Feminists claim to be champions of women rights around the world. They argue that "universality" is a key component of their cause.
Perhaps it is worthwhile, though, to examine their nice slogans against reality.
Women took to the street recently in the front lines of protests in the Islamic Republic of Iran. The demands of the women were clear: Remove Sharia law, eliminate the obligatory hijab, improve the rights of women, and not to treat women as slaves and second-class citizens. Simple.
Many women demonstrated their resistance by bravely removing their hijab, thereby violating the Islamist law of the land. One photograph that has become a symbol of the protests on social media, is of an Iranian woman raising her fist in the air while she goes walks through tear gas. A video and pictures that also have become a symbol of the protests, show an unidentified woman removing her hijab, placing it on a stick and waving it. She was reportedly arrested shortly after her act of defiance.
The video and pictures of an unidentified woman in Iran removing her hijab, placing it on a stick and waving it, which circulated widely on social media, have become a symbol of the recent protests in the Islamic Republic. The woman was reportedly arrested shortly after her act of defiance.
In a video, a woman protesting in the streets is seen saying, "You raised your fists and ruined our lives. Now we raise our fists. Be men, join us. I, as a woman, will stand in front and protect you. Come represent your country." Another woman, in a crime punishable by death, courageously chanted against the Supreme Leader, Ayatollah Ali Khamenei. Her chants encouraged and prompted men behind her to chant also. These women can be labeled true heroes.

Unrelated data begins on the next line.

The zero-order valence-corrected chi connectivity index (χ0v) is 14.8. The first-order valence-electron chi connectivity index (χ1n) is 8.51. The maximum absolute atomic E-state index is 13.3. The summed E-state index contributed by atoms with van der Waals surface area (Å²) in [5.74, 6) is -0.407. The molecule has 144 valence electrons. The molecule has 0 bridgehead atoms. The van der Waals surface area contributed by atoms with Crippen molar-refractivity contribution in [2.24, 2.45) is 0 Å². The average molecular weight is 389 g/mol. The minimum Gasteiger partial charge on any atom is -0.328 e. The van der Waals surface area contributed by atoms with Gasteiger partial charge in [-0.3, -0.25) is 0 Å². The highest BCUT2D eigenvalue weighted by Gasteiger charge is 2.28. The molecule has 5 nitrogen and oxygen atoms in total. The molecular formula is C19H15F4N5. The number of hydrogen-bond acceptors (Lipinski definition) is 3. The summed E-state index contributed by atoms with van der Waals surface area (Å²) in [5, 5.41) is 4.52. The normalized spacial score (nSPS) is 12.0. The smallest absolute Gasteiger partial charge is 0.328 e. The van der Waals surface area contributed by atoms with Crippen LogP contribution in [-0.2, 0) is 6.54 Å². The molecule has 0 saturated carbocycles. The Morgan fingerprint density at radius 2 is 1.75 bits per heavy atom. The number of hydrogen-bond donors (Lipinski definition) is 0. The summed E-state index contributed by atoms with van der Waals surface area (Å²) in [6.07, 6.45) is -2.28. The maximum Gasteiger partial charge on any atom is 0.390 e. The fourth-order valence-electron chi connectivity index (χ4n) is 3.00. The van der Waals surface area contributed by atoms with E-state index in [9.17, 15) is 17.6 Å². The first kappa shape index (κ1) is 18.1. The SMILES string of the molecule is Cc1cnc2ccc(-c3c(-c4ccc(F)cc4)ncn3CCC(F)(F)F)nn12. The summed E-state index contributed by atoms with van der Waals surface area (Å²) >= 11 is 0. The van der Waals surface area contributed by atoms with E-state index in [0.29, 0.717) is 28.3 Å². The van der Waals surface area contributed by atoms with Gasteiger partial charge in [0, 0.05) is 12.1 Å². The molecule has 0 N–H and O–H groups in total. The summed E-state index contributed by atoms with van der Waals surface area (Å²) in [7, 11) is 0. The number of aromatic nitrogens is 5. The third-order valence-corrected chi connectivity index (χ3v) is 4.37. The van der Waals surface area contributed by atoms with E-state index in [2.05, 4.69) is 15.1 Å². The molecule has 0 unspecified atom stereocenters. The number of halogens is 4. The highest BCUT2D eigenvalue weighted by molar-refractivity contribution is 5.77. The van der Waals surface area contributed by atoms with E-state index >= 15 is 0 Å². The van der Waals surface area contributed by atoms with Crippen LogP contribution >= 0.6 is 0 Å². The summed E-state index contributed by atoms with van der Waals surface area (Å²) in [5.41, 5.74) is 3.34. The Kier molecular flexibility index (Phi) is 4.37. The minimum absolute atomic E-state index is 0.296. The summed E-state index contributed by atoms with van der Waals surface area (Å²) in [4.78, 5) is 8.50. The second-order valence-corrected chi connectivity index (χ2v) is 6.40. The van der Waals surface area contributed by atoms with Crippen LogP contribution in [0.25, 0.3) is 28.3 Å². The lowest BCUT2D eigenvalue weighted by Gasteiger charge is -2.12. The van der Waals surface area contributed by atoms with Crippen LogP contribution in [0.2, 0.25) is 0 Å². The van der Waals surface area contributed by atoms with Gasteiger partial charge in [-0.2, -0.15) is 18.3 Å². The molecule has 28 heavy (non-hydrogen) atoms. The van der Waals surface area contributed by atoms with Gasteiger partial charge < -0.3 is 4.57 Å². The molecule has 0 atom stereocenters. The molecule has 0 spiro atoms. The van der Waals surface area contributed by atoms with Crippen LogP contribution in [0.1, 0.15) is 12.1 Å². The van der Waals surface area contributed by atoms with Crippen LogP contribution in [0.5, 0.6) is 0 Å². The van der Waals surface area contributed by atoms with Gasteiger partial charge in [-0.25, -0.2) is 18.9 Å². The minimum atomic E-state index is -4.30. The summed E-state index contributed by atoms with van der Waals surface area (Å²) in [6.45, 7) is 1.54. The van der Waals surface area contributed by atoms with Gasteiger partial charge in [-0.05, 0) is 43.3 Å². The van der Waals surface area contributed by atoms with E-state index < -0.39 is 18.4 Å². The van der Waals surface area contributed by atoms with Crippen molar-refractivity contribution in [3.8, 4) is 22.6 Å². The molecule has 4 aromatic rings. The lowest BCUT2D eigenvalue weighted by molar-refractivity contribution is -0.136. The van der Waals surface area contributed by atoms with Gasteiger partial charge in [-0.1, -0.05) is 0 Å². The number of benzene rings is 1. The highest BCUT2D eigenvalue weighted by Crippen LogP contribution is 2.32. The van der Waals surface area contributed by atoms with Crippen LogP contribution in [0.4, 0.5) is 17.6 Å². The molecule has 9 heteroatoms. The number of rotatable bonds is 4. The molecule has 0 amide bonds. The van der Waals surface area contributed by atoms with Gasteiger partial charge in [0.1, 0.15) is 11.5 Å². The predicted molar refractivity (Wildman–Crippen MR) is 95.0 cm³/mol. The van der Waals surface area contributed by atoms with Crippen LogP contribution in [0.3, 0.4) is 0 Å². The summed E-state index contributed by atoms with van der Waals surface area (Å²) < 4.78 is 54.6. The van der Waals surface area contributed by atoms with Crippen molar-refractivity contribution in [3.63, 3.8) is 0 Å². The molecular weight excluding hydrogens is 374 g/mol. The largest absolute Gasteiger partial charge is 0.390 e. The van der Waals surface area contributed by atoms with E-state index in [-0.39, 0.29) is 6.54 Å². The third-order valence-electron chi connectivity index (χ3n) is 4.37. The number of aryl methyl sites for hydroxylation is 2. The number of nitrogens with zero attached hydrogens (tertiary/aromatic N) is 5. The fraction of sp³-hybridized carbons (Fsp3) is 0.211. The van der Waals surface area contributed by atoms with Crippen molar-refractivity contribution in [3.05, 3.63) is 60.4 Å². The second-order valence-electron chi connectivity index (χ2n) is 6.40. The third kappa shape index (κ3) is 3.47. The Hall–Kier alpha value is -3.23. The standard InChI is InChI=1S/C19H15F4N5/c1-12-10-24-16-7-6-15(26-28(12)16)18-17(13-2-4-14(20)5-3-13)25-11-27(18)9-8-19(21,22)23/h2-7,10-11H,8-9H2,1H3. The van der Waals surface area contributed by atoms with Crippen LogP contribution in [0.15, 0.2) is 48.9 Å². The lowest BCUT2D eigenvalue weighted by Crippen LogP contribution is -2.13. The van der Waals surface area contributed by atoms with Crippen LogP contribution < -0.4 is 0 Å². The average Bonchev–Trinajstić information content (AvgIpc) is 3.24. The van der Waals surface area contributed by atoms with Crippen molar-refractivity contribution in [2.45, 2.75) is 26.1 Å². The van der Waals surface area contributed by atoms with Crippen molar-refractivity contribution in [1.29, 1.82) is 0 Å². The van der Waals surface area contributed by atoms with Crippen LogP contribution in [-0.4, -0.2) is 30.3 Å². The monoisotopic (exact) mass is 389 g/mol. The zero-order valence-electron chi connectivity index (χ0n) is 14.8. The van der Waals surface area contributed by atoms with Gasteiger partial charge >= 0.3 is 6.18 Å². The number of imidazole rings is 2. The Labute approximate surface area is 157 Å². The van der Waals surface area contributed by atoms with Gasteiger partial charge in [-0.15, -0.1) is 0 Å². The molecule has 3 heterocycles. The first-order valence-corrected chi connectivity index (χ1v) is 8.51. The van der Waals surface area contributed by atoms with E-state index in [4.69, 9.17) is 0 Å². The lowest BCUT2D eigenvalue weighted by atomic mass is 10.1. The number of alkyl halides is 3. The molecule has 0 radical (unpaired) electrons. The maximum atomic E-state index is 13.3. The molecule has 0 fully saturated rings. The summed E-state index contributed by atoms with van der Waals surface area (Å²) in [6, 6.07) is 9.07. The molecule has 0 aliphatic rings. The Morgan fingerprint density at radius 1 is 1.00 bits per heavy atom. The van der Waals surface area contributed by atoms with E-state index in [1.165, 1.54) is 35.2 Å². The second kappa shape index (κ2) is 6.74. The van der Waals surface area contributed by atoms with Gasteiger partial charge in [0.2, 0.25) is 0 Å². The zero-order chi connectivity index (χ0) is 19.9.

During the protests, in Iran, however, Western feminist groups did not even issue a simple statement of support for these extraordinary women, let alone take any concrete actions to help them.
The Iranian regime brutally cracked down on the protesters. It killed more than 20 people and injured many more. The regime also arrested more than 3,700 people, including young girls and women.
Again, there was not one statement from Western so-called feminists condemning the Iranian regime.
Leila, a young Iranian woman interviewed by the author via Skype, pointed out that, "The regime wants you to think that either there are no protests, or that the protest are solely about the economy. But I am not protesting the economy. Women are protesting the repressive Islamist laws. I am sick of Hijab, Sharia law and Sharia police. Women are sick of the Sharia police monitoring them constantly for what they wear, what they say, what they drink, where they go, and what kind of relationships they have".
What now is the fate of these women? The history of the Islamist Republic of Iran shows us that arrested women are faced with atrocities such as rape, torture or execution. Some die in detention surreptitiously. In the Sharia court, ambiguous charges will be brought against them as you are reading this, charges such as "Moharebeh" or "Waging war against God", a capital offense in Iran; "insulting Islam"; "being corrupt on earth"; "endangering the national security"; "insulting the Supreme Leader", or "insulting Allah (God)" for defying the rules. With no due or fair process, the detainees are also denied access to lawyers. The Islamist judiciary of Iran has already announced that some of the detainees face the death penalty.
Where are the feminists and mainstream leftist media? These women need support right now. They are facing severe retribution. If you want to see true feminists, these women are the real promoters of women's rights: they are risking their lives. They are not just uttering nice slogans in a nice, safe environment.
No one is asking Western feminists to be as brave as these women. Cannot they just simply issue a statement of support from behind their comfortable desks? Can they really keep on turning such a blind eye on what they claim is their important cause?
Dr. Majid Rafizadeh is a business strategist and advisor, Harvard-educated scholar, political scientist, board member of Harvard International Review, and president of the International American Council on the Middle East. He is the author of "Peaceful Reformation in Iran's Islam". He can be reached at Dr.Rafizadeh@Post.Harvard.Edu.